I didn’t have much time to mull this over – elections were in the weeks following the ball. This was probably a good thing because elections are stressful, and your irrational mind tells you that nobody will vote for you. I ran for the position of treasurer, faced with opposition, and decided to go full steam ahead with the campaign. My friend chose to run for chairman, and we both went in blind with nothing to go on but determination to help our fellow students find their feet as we had done in the year gone by. You can see where this is going; we both won our positions!

So Project Chemball MMXVI was born. The first thing we did was book the Pump Rooms eight months prior to the ball. Whilst we were looking forward to running all our socials, and providing points-of-contact for our members should they need us, we did everything within our power to host a party unlike one we’ve ever thrown before. We thought we were being super clever branding the ball with a Roman numeral trademark, linking the anno Domini ‘2016’ with the BC world of the Roman Baths. It was a project invested in by a curious cohort and executed by a strong committee (seriously committee guys – you’re the best).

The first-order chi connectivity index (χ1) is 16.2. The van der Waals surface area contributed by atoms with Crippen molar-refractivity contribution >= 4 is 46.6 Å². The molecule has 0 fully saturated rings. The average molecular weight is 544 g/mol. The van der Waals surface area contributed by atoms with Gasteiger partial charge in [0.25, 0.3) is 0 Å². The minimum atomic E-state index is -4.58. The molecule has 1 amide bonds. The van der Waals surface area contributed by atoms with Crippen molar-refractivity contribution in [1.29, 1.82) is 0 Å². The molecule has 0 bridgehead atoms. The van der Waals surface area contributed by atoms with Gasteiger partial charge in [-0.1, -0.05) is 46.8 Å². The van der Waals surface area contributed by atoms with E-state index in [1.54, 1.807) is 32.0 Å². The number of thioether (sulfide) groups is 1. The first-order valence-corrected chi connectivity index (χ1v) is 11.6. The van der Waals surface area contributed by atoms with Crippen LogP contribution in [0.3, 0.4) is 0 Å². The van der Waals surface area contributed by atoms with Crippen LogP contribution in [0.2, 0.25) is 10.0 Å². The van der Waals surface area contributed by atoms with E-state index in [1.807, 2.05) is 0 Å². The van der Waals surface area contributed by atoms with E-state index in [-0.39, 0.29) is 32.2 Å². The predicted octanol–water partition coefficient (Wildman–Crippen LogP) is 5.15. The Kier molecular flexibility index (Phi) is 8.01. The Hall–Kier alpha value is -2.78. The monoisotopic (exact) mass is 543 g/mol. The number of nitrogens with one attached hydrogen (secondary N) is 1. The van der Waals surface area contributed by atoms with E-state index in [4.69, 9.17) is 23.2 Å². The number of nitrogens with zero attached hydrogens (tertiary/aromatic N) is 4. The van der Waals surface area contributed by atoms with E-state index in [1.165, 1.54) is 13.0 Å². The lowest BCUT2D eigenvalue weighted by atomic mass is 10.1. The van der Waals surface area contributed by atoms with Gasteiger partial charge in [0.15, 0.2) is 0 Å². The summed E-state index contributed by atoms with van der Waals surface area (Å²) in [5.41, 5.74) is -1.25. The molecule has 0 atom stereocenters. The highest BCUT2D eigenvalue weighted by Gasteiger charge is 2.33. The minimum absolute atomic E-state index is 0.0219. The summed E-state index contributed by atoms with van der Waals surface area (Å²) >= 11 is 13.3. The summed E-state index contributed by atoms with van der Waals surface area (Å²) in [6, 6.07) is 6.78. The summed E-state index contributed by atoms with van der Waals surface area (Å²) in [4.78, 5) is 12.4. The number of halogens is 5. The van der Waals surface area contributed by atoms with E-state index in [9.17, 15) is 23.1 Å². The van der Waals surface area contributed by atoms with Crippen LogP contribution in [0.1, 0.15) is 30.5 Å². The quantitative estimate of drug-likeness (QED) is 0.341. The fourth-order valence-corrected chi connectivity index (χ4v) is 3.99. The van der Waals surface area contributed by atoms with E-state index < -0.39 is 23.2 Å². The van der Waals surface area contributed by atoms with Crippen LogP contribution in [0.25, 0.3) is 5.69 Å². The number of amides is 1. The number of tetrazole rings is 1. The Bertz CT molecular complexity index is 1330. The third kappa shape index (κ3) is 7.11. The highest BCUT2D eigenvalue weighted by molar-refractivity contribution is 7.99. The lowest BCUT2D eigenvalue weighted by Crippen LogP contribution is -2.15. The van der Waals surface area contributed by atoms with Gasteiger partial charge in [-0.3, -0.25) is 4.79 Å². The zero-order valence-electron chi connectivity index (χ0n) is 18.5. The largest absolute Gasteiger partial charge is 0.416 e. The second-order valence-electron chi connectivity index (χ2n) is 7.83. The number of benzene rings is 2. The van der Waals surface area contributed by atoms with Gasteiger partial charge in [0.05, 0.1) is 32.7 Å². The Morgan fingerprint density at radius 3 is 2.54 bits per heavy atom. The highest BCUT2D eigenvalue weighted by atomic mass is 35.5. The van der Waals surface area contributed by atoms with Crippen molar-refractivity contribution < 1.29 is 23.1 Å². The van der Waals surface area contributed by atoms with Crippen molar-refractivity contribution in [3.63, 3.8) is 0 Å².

My role as treasurer was hard. I was the right-hand (wo)man to the chair, and basically told him what we could and couldn’t afford to do. Getting my head around SU commission was tough; having to negotiate with restaurants and bus companies was out of my comfort zone. We even haggled with the Chemball caterers, something my meek conscience had never dreamt of doing. Everything we did, we did with Chemball MMXVI in mind. It was not cheap, we knew this from the start, but making profits on our welcome social, Bristol social, and Christmas dinner allowed us to subsidise the ticket costs and widen the inclusivity of our highly-anticipated night.